Leaving that to one side, it is fair to argue that we do not need to scrutinise the Bill for very long because it is so pathetic and because it is such an insult to the House to introduce it in this form, as is the idea that the Government have fiscal responsibility merely because they proclaim in an Act of Parliament that they possess it, even though they have no evidence to support that assertion. Indeed, that is such a laughable claim that very few Labour MPs have been able to bring themselves to come to the House and show any enthusiasm for the Bill at all, which is extraordinary when we consider what the Government are proposing.
Let us suspend our judgment for a moment and imagine the Labour party winning the next general election. The Government are proposing that all those Labour MPs who are returned would march through the Lobby, month after month for the duration of the next Parliament, and cut about £100 billion off public spending, even if we went into recession again.
Let us imagine what would happen if we went into another recession in, for the sake of argument, 2013 or 2014. At that point, one would normally expect the automatic stabilisers to kick in to help deal with all the people-the real victims of a second recession-who would be affected by rising unemployment, the closure of factories and offices around the country and all the other consequences of a recession that we can imagine. However, at precisely that point-the point at which one would expect the Government to expand public spending to try to cushion those blows, and the point at which Governments have historically always done just that-the Bill would dramatically cut public spending.
Labour MPs, who have just marched through the Lobby to vote on all those matters, are basically signing up to closing whole swathes of schools and hospitals, in a fire sale of public services, because they would need to keep within the strictures of the Bill. What an extraordinary position for Labour MPs to be in. Indeed, I am amazed that the Government could find any MPs to vote for the legislation at all. I know that some oppose it from the left, as it were, because they think that the Government are cutting the deficit with excessive zeal, but that is not essentially the point that I am making. The point that I am making is that the Government should not be putting Labour MPs in a straitjacket with this preposterous Bill, which takes no account of what might happen in the next six years and chains Labour MPs to a potentially devastating series of public spending cuts.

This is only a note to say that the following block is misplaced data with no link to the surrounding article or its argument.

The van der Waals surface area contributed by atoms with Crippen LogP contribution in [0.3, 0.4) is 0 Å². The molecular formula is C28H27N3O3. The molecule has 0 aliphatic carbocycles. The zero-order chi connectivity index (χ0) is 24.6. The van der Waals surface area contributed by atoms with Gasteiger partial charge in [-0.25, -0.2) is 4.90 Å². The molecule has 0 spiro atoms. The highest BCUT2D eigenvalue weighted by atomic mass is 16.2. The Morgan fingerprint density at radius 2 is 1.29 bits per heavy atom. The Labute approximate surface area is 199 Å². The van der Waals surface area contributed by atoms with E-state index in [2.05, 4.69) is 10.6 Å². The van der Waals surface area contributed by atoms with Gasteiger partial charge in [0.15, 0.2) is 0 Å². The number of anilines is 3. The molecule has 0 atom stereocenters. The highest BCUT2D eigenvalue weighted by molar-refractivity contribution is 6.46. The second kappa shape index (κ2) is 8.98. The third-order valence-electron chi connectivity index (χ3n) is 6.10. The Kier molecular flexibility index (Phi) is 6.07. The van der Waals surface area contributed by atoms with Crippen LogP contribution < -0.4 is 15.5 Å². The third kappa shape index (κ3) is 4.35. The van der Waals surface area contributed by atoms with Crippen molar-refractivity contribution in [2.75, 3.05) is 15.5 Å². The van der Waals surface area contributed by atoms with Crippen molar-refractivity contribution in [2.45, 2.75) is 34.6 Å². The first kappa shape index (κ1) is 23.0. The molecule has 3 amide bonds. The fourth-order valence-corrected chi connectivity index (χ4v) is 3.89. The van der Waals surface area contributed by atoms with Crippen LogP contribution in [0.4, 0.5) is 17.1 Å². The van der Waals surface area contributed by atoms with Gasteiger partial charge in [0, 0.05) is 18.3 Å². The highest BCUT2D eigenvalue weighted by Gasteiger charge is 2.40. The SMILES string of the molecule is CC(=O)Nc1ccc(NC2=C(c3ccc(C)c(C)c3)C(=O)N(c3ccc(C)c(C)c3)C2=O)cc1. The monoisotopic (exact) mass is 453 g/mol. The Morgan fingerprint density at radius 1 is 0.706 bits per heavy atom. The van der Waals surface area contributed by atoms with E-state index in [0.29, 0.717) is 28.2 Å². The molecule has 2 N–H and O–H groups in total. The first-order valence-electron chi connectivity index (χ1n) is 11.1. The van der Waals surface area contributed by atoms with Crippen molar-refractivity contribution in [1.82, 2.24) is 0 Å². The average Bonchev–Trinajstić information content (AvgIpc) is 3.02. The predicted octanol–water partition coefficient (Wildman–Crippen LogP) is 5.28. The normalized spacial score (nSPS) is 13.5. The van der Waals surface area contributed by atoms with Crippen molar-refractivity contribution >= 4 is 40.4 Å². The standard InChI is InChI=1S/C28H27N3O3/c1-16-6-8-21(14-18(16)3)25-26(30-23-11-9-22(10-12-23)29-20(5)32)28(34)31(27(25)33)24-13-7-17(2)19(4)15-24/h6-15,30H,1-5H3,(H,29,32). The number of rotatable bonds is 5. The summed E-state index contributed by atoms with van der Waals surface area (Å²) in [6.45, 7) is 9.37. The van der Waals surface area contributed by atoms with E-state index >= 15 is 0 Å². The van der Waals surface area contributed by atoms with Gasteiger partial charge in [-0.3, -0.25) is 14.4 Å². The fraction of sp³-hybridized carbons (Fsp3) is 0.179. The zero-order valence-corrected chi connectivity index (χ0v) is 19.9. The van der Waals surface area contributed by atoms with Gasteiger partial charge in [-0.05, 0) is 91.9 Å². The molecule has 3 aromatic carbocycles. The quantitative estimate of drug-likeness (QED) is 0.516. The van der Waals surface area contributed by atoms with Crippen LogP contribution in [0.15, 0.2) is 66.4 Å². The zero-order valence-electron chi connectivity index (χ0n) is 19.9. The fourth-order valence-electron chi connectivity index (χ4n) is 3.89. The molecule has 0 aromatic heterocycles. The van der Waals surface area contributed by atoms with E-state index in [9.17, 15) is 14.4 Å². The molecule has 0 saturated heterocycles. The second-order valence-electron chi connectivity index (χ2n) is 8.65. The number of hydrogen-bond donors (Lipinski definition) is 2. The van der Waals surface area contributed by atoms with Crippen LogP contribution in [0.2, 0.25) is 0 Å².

I have said that, and I do not know many people who think that £178 billion a year is not enough. Of course we need to cut the deficit. Less than two years ago the Government estimated that the deficit this year would be £38 billion; instead it is £178 billion. We are borrowing about £500 million extra every day. One quarter of our entire public expenditure is unfunded. Do I think that that is sustainable? Of course not. Of course we have to address the budget deficit. The question is whether we actually do something about it, by making concrete proposals and putting in place a series of credible measures, or whether, as an act of displacement, we pass a law that says that in future we have to make some meaningful suggestions and actually do something, and imagine that, as a consequence, people will be reassured.
I do not wish to talk out of turn, but the right hon. Gentleman has not followed every ebb and flow of our deliberations this afternoon. We have said repeatedly that the deficit is unsustainable. We have talked about a series of tests that we think would need to be satisfied to cut it in an intelligent way and a way that was compatible with returning the economy to growth.
Wait a second.
We have identified specific proposals that other parties have typically been unenthusiastic about initially, but which they have come to support as the full consequences have become apparent to them.
We are supposed to be debating Third Reading and there are four specific objections to the Bill. First, it offers no flexibility. We have tried to improve that, but there is still no flexibility short of the Chancellor ripping up the legislation. Secondly, the provisions cannot be disregarded. There is no flexibility for different circumstances, and there is no formal mechanism for disregarding the Bill. It is all to be done on the whim of the Chancellor or a Minister. Thirdly, there is no accountability. What will happen if the Government do not meet the terms of their own legislation? The answer is nothing.